With the shooting in Santa Fe, Texas, still fresh in the minds of students, parents and school administrators across the county, a threat of violence at an Ohio high school prompted officials to cancel the last day of school on Wednesday. Although the details weren’t revealed, police in Middletown thought it was dangerous enough that the safest option was to close the high school a day early.
End-of-school-year safety used to be about keeping kids from pulling the fire alarm or putting shaving cream on toilet seats. The lure of swimming pools and sleeping later can make youngsters restless, careless and heedless of rules, said Jeffrey Arnett, a professor of human development and family studies at the University of Missouri-Columbia.
In this new climate of heightened awareness about school safety, end-of-the-school-year protocol is more important than ever.
A note this week on Fulton County Schools’ website assures the community the district will not let its guard down when it comes to the safety and security of students and staff.
“In recent months, we have taken further steps to strengthen security on all of our campuses. We have retrained our staff on active shooter protocols, added more police officers to our force, and strengthened security measures on everything from our front entry systems, to surveillance cameras,” wrote Superintendent Jeff Rose.
Many DeKalb County schools restricted students from bringing backpacks and book bags during the last week of school, and lockers were cleaned out a week ago.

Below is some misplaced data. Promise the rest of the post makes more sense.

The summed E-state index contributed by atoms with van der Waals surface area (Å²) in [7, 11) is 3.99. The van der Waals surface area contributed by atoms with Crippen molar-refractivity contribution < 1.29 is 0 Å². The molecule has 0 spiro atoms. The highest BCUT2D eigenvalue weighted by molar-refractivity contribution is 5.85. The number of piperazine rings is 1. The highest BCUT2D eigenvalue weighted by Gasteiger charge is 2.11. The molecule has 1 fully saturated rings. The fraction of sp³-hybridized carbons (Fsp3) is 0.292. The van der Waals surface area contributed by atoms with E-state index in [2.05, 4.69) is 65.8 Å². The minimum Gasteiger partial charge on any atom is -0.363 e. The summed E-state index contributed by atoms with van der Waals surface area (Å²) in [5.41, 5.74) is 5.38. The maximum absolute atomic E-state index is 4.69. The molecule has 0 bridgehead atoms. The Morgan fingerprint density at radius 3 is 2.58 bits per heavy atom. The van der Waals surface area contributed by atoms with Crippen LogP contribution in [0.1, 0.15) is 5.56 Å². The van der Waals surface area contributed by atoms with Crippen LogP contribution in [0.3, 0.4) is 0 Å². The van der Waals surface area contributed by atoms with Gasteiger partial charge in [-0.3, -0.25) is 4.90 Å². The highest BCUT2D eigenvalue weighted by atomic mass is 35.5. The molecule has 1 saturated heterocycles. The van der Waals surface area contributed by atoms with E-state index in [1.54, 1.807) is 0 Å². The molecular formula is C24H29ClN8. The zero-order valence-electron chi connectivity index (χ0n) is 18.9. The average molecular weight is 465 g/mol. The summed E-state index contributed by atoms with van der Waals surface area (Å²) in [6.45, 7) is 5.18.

“All backpacks brought to school will be confiscated upon entering the building,” said Redan Middle School principal Karen Davis in a recorded message to parents.
The school district backed up that practice with its own statement:
“The DeKalb County School District places safety among its highest priorities. Its safety and security protocols remain in place, and the district continually works with several law enforcement agencies at all levels, especially this time of year, to keep its students and staff members safe.”
Cobb County said school personnel were extra vigilant in watching out for trouble.
“As is the case year-round, student and staff safety is always our top priority. As we near the end of the school year, officers at our high schools are on patrol for additional hours (including nights and weekends) and are particularly conscious of the potential for increased student vandalism incidents,” said spokeswoman Nan Kiel.
Henry County officials said they weren’t treating the end of school differently than any time of year, but know that students may be tempted to be disobedient.
“We treat every day the same with a strong emphasis on student and staff safety and security. We do recognize that certain dates and times of the year bring a unique focus to these issues, and those isolated dates and times might require more comprehensive discussions to ensure further measures are not needed,” said spokesman John Hardin. “Our district works hard to involve all stakeholders, internally and externally, and remind them to remain vigilant and report issues they know might be problematic when it comes to ensuring safety and security throughout Henry County Schools.”
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